In late March of 2009, a writer friend contacted me about another writer she knew who looking for someone to novelize his YA fantasy screenplay.  Several writers had turned him down due to "not having the time."  Although I had a full plate, I agreed to look at it.  The rest--as they say--is history.  I fell in love with Chris Keaton's wonderful script and knew that I had to do this.  My wife had been after me to try YA fantasy, but one needs an idea first.  And here was a brilliant idea being dropped in my lap.

Three years and several drafts later, The Mosaic is nearly done.  It's been more of a challenge than I expected, and the learning process has been an interesting one.  In the beginning, I figured that I had all I needed.  The screenplay was a complete story populated with great characters.  However, it soon became evident that a screenplay is little more than an outline.  During the process of turning one into a movie, you have input from the director, actors, set designers, and numerous other artists to craft it into a full-blown film.  I soon learned that, as a novelist, I had to take on all these roles and one can't simply translate a script into a novel, which is what I did in the first draft.

When you're writing a novel from your own ideas, many of the details develop in your head as you go along.  This was not my story, but I had to get to know it just as intimately as if it had been my idea originally.  A screenplay is a very lean medium.  Regardless of how much is in the scriptwriter's head, most of that vision stays there and only the distilled essence ends up on paper.  With novelists, a lot more of the vision ends up on paper.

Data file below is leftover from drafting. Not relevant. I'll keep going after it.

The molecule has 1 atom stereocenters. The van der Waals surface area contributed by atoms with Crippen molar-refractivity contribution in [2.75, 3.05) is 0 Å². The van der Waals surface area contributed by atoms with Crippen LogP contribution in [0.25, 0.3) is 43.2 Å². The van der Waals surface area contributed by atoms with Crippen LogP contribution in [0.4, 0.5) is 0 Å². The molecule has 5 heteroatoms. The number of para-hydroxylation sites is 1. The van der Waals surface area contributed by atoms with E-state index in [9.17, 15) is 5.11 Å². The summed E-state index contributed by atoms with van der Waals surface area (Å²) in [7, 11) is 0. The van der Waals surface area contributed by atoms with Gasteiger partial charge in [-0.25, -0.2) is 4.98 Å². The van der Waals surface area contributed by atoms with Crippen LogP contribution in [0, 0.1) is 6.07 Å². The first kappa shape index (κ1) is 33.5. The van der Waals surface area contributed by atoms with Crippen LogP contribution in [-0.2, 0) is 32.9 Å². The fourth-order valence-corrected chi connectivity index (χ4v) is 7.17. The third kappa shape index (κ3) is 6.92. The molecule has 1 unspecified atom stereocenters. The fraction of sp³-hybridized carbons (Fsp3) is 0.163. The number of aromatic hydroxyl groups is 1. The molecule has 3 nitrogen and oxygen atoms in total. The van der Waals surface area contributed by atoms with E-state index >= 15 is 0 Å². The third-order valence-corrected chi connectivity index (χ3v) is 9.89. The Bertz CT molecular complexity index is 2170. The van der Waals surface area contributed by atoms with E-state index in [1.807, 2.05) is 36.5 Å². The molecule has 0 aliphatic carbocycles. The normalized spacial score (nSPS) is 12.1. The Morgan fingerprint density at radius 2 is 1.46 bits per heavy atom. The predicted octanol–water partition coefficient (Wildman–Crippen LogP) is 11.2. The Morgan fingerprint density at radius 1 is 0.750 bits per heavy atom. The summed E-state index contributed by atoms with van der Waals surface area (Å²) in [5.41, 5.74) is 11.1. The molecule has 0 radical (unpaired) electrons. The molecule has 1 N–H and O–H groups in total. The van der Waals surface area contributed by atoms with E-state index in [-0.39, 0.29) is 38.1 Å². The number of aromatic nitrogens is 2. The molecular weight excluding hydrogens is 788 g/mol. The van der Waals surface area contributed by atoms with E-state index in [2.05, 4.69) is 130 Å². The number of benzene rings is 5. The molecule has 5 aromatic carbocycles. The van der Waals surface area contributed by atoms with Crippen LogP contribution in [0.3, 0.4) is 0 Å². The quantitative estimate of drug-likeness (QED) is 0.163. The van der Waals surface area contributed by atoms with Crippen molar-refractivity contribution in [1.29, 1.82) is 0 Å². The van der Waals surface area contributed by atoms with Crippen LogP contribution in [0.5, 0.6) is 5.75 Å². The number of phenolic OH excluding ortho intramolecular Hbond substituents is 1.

In short, I had to figure out how to turn 100+ pages of screenplay into a 400+ pages of novel while still staying true to Chris' vision.  We've had to make some changes--quite a few in fact.  Chris has given me a lot of leeway to "do whatever it takes" and trusted me not to muck it up (and he lets me know if I do).  Actually, my wife has been my worst and best critic.  She wants this project to succeed.  And she is really picky (in a good way).

At the beginning of this collaboration, Chris and I were both considering traditional publishing routes.  I even had a couple of some agents in mind to submit it to.  But as we all know, 2009 was a turning point in publishing.  Self-publishing suddenly became a reputable way to get your work out there, so that's the route we're taking, for now at least.  And we're approaching it very seriously, from meticulous editing of the manuscript to cover design to concerted promotional efforts.  Our goal is to achieve success so that Chris can sell the screenplay, which is why this project came about.

It's been quite a journey, and Chris has shown a lot of confidence in me.  I'm trying my best not to disappoint either of us.  I see this first venture into self-publishing as turning point in what I hope will be the start of an interesting future for my writing career. 

You can check on updates and news about The Mosaic at:

My personal website (to be revamped very soon) is:

I co-host a blog on writing with author Scott Gamboe:

1 comment:

  1. Good luck, Rick, I hope it all works out well for you.